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Yesterday Willow turned 8 months old.
It’s hard to believe I have been a mom for almost a year.
Part of me feels as though I have been doing this for nearly a decade. Another half of me feels as though it was only a few weeks ago that I was holding my newborn daughter.
I remember when my daughter was born. Not as vividly as I thought I would recall it; I imagined years later, remembering the color hair tie I wore and the exact emotions I felt as my screaming, naked baby was placed on my chest.
But I remember it.
I remember saying,
“Fuck, fuck, fuck”
in pain- in front of my boyfriends mom, who never heard me swear before. I wanted to apologize, but was too shocked by the pain of labor to actually do it. I remember as I got closer to pushing, the strength of my instincts. I was too focused to doubt myself, so like a dancer preforming a routine I knew by heart, I followed my body’s commands. I went from bed, to ball, to shower, to toilet in a matter of minutes. I groaned, I leaned, I ignored all the noises and people around me. I went inside myself and flowed through the motions of labor.
Then I remember fear.
While I sat up in bed, with my knees by my cheeks, I felt terrified.
The pain I was feeling was more intense and unavoidable than anything I had ever experienced in my life. I knew, that even though I was feeling a pain more intense than I had ever experienced, I could not stop. I could not back out, nor did I want to.
I remember telling my amazing midwife,
“I can’t do this, I can’t do this”
She was calm, confident, and fearless when she told me,
“Yes you can. You’re safe. You’re doing an amazing job”.
Being told I was safe was exactly what I need to hear. I was terrified of the pain I was feeling. It was so intense it felt as though it could kill me. With eyes closed and arms out, I had been flung into a foreign place. I could not see where I was, nor did I know where to go; but I had to find my way through.
I let go of my fear and hesitancy as I listened to my body and ignored my brain. I continued pushing through a level of pain that I’ve never felt before, and through that experienced a new, greater level of pain. I pushed and pushed , with eyes closed tight running forward, I continued, unsure but faithful.
Then a nurse told me that I could reach down and feel my babies head if I wanted to. I put my hand between my legs and and felt my daughters hair.
With new determination, I was sure of what I was doing.
Suddenly, as quickly as it began, it was over.
As my midwife held up my daughter at all I could say was,
“Oh my God, oh my God”.
I had done it. I looked my fear, doubts, and hesitation in its eyes, and continued forward with open willingness.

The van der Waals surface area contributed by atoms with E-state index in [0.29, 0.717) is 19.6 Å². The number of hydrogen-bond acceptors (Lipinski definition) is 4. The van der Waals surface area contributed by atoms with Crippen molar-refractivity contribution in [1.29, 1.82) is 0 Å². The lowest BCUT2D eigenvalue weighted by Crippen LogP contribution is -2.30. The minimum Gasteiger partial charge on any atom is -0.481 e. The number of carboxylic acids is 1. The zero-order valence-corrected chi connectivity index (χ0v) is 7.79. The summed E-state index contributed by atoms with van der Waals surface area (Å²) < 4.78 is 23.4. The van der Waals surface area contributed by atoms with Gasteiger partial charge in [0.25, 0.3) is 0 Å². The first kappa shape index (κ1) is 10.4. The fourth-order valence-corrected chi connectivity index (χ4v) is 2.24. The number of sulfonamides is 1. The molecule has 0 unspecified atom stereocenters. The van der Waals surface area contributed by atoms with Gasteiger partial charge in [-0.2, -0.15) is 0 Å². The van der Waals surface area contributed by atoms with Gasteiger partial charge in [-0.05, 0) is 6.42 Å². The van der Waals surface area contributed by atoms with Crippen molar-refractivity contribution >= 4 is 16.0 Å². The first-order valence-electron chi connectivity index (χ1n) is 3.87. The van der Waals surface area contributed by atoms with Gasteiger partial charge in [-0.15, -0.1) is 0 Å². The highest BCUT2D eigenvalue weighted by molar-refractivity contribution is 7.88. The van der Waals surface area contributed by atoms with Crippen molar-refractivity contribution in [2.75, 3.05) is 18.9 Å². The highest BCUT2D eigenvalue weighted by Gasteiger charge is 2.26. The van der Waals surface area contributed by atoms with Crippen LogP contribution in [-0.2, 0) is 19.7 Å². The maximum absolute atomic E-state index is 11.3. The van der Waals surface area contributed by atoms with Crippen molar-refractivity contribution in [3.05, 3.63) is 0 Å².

Giving birth filled me with an ecstasy and pride I had never experienced.
I had known going in to the hospital that millions of women before me had accomplished childbirth. I knew I wanted to have a natural birth. I knew that one way or another, I would have my daughter.
Regardless of this knowledge, of my attempted preparation, I was filled with intense doubt and fear.
I learned, from giving birth many things about myself.
I learned the power of intentions; and that I can do anything I set my mind to.
I learned that discomfort and pain won’t kill you- despite your fears it may. That if you can harness the strength to sit with it- to go through it, not around- that it will end.
I learned about love- real love- and that I had never experienced it before meeting my daughter.
And I finally began to understand the importance of loving myself.
I hope that I will continue to love myself more each day. That I will learn that I want to change for myself, because I love myself; not just because I want to be a good mom.
And I hope that one day soon- I will be the woman I want my daughter to be.
And the woman I want to be.
For now, I will sit with the discomfort of not being in the place I wish I were in.
I will sit with the discomfort of living in a shelter, being employed part time and very poor, and of not having a degree.
I will sit with the discomfort of being a work in progress.
I will continue to move forward, through the pain and sadness of not having the life I want for my daughter, not yet.
I will go through this pain- and during that time learn a great deal more about myself and my life.
And one day soon, Willow and I will be ok.
TurningPointCT.org was developed by young people in Connecticut who are in recovery from mental health and substance use issues. We know what it’s like to feel alone, stressed, worried, sad, and angry. We’ve lived through the ups and downs of self-harm, drugs and alcohol, and the struggle to find help.
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